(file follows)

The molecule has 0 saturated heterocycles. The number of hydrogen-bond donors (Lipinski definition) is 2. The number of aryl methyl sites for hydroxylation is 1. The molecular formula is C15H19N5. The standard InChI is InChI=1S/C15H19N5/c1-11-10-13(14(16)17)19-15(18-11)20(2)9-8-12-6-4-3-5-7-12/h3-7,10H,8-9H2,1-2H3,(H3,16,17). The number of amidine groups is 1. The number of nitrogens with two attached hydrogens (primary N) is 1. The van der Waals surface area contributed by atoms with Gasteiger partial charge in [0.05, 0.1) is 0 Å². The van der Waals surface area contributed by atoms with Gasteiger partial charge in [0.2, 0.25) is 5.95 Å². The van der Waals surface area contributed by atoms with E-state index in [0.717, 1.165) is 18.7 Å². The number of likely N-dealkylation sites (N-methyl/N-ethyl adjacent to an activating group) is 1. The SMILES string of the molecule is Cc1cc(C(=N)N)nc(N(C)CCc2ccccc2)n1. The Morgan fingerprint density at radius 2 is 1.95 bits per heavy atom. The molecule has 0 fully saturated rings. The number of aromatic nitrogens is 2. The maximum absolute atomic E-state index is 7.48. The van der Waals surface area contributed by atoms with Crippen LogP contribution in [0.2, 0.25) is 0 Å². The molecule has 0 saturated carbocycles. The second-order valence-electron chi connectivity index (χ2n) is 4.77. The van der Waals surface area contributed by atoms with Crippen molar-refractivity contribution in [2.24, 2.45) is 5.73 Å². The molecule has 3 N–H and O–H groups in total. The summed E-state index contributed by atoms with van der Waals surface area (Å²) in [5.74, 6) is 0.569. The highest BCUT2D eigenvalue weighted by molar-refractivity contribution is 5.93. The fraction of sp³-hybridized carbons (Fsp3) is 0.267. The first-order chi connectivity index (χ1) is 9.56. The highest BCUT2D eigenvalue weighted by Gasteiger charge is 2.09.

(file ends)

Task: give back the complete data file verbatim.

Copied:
The molecule has 0 saturated heterocycles. The number of hydrogen-bond donors (Lipinski definition) is 2. The number of aryl methyl sites for hydroxylation is 1. The molecular formula is C15H19N5. The standard InChI is InChI=1S/C15H19N5/c1-11-10-13(14(16)17)19-15(18-11)20(2)9-8-12-6-4-3-5-7-12/h3-7,10H,8-9H2,1-2H3,(H3,16,17). The number of amidine groups is 1. The number of nitrogens with two attached hydrogens (primary N) is 1. The van der Waals surface area contributed by atoms with Gasteiger partial charge in [0.05, 0.1) is 0 Å². The van der Waals surface area contributed by atoms with Gasteiger partial charge in [0.2, 0.25) is 5.95 Å². The van der Waals surface area contributed by atoms with E-state index in [0.717, 1.165) is 18.7 Å². The number of likely N-dealkylation sites (N-methyl/N-ethyl adjacent to an activating group) is 1. The SMILES string of the molecule is Cc1cc(C(=N)N)nc(N(C)CCc2ccccc2)n1. The Morgan fingerprint density at radius 2 is 1.95 bits per heavy atom. The molecule has 0 fully saturated rings. The number of aromatic nitrogens is 2. The maximum absolute atomic E-state index is 7.48. The van der Waals surface area contributed by atoms with Crippen LogP contribution in [0.2, 0.25) is 0 Å². The molecule has 0 saturated carbocycles. The second-order valence-electron chi connectivity index (χ2n) is 4.77. The van der Waals surface area contributed by atoms with Crippen molar-refractivity contribution in [2.24, 2.45) is 5.73 Å². The molecule has 3 N–H and O–H groups in total. The summed E-state index contributed by atoms with van der Waals surface area (Å²) in [5.74, 6) is 0.569. The highest BCUT2D eigenvalue weighted by molar-refractivity contribution is 5.93. The fraction of sp³-hybridized carbons (Fsp3) is 0.267. The first-order chi connectivity index (χ1) is 9.56. The highest BCUT2D eigenvalue weighted by Gasteiger charge is 2.09.